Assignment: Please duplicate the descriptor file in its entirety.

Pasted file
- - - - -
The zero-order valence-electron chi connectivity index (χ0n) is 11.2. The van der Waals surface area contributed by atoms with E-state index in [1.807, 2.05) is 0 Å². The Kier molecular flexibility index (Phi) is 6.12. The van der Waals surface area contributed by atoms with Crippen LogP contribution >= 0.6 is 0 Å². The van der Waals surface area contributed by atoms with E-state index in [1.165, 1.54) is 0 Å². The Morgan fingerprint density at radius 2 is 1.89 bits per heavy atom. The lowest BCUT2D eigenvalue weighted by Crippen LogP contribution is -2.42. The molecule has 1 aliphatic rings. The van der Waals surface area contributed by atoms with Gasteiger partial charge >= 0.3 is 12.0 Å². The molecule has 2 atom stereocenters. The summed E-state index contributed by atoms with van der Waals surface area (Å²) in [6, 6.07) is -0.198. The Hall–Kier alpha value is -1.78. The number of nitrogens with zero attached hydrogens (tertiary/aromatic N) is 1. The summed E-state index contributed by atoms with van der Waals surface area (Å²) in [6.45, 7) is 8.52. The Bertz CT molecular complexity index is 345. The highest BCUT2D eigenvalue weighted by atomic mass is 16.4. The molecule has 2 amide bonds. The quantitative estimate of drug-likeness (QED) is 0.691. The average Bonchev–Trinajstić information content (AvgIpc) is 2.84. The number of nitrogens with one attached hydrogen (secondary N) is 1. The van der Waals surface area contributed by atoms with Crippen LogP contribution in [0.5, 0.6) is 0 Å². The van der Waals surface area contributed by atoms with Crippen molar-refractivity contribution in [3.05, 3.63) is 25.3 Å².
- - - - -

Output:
The zero-order valence-electron chi connectivity index (χ0n) is 11.2. The van der Waals surface area contributed by atoms with E-state index in [1.807, 2.05) is 0 Å². The Kier molecular flexibility index (Phi) is 6.12. The van der Waals surface area contributed by atoms with Crippen LogP contribution >= 0.6 is 0 Å². The van der Waals surface area contributed by atoms with E-state index in [1.165, 1.54) is 0 Å². The Morgan fingerprint density at radius 2 is 1.89 bits per heavy atom. The lowest BCUT2D eigenvalue weighted by Crippen LogP contribution is -2.42. The molecule has 1 aliphatic rings. The van der Waals surface area contributed by atoms with Gasteiger partial charge >= 0.3 is 12.0 Å². The molecule has 2 atom stereocenters. The summed E-state index contributed by atoms with van der Waals surface area (Å²) in [6, 6.07) is -0.198. The Hall–Kier alpha value is -1.78. The number of nitrogens with zero attached hydrogens (tertiary/aromatic N) is 1. The summed E-state index contributed by atoms with van der Waals surface area (Å²) in [6.45, 7) is 8.52. The Bertz CT molecular complexity index is 345. The highest BCUT2D eigenvalue weighted by atomic mass is 16.4. The molecule has 2 amide bonds. The quantitative estimate of drug-likeness (QED) is 0.691. The average Bonchev–Trinajstić information content (AvgIpc) is 2.84. The number of nitrogens with one attached hydrogen (secondary N) is 1. The van der Waals surface area contributed by atoms with Crippen LogP contribution in [0.5, 0.6) is 0 Å². The van der Waals surface area contributed by atoms with Crippen molar-refractivity contribution in [3.05, 3.63) is 25.3 Å².